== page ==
The Gift of Children

By Rhonda Lanie, IPLI Mentor, Assistant Principal at West Lafayette Elementary

There is nothing like being in an elementary school during the holiday season. The hallways become filled with lights, holiday art, and writing. There is a buzz of excitement in every classroom as children make gifts and crafts and share with great detail what they hope to find under the tree on Christmas morning. Listening to children talk about flying reindeer, a man sliding down a chimney with a bag of toys just for them, and an elf magically moving around the house is priceless.

During this time of year, I often reflect on my time in the classroom and the joy my students brought me during the holiday season. However, my favorite part was when the students brought gifts. Not because I was getting presents, but because I loved seeing the glow on their faces and the anticipation of my reaction when I opened their precious treasure.

Every Christmas season, I think of the gifts I have received from children over the years. My favorite ones are those I know were made by their hands or those which they scrounged around the house to find just for me. While teaching in Houston, a student from a refugee camp joined my class. Her family came to the U.S. with nothing. They received shelter, food, and clothing from a local church. When sweet Mae arrived in my 4th-grade classroom, she stole my heart. Despite all she had been through, she was the most thankful, thoughtful, courageous, and hardworking child I had ever known.

That year, the day before Winter Break was like all others before. The kids came in with their bags, cards, and coffee mugs full of candy and excited demeanors as they piled their gifts on my desk; in walked sweet Mae with a larger-than-usual box wrapped in shiny gold paper. I had no idea what she could have in that shimmery box, nor the joy it would bring me for years to come. As was tradition, on this last day before Winter Break, we began our party at the end of the day. I never liked to make a big deal about opening gifts because many students didn’t have the means to buy anything, and some did not celebrate gift-giving. Hence, the opening occurred between the gift giver and me during inconspicuous times.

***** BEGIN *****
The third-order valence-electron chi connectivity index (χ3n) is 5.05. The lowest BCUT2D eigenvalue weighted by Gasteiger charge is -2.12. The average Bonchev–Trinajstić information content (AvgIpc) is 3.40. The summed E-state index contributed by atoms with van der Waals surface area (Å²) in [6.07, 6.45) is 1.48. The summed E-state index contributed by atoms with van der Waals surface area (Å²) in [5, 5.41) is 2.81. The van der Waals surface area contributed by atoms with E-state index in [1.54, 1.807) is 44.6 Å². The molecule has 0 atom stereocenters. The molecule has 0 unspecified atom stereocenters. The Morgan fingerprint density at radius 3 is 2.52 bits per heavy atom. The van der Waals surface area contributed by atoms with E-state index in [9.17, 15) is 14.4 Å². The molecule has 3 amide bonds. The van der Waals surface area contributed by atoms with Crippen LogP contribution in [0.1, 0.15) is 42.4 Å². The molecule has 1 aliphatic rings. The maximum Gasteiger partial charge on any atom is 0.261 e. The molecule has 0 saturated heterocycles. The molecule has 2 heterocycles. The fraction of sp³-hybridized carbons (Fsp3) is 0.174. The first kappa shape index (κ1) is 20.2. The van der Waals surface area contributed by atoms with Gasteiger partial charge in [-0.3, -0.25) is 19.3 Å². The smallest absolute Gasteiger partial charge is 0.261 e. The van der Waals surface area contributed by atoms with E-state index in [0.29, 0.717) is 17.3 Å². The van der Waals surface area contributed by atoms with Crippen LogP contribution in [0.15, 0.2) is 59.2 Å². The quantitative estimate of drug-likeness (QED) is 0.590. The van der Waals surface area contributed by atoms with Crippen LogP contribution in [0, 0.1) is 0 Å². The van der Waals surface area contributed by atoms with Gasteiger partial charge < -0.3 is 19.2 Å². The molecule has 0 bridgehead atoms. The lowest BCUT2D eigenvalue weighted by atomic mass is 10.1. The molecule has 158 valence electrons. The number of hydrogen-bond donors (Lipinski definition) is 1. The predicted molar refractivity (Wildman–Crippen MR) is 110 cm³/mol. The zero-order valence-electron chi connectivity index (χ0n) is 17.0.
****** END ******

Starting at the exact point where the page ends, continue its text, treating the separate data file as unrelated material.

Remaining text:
When it was time to open Mae’s gift, I called her over. I read the card, and as I began to rip the paper off the box, I noticed a picture of a toaster. Yes, a toaster. A white four-slotted Sunbeam toaster. A family with nothing to give felt the need to provide me with something well beyond their means. I hugged Mae and told her how much I loved the toaster and that I couldn’t believe it because our toaster was broken. Of course, our toaster was working fine, but that didn’t matter. When I got home, Mae’s gift immediately replaced the toaster on our counter. Every time I used it, I thought of her and her family. I thought of what her life must have been like in the refugee camp. I thought of the courage it must have taken to move to a strange country with nothing. I thought of how hard Mae worked and how she persevered. I thought of Mae’s beautiful smile and that she always had one.

As the years went on, I wondered how Mae was doing. I thought of her when I stuck my bread in one of those four slots. The toaster stopped working years ago, and Mae is now a grown woman, but my memories of her and many other children who have touched me in particular ways will forever live in my heart. As educators, we have made many sacrifices along the way; gifts of emotional energy, time away from our families, and, let’s not forget, sleep. We make these sacrifices without a minute of regret because the children are our most precious gift, and our work is our reward.

Merry Christmas, Mae!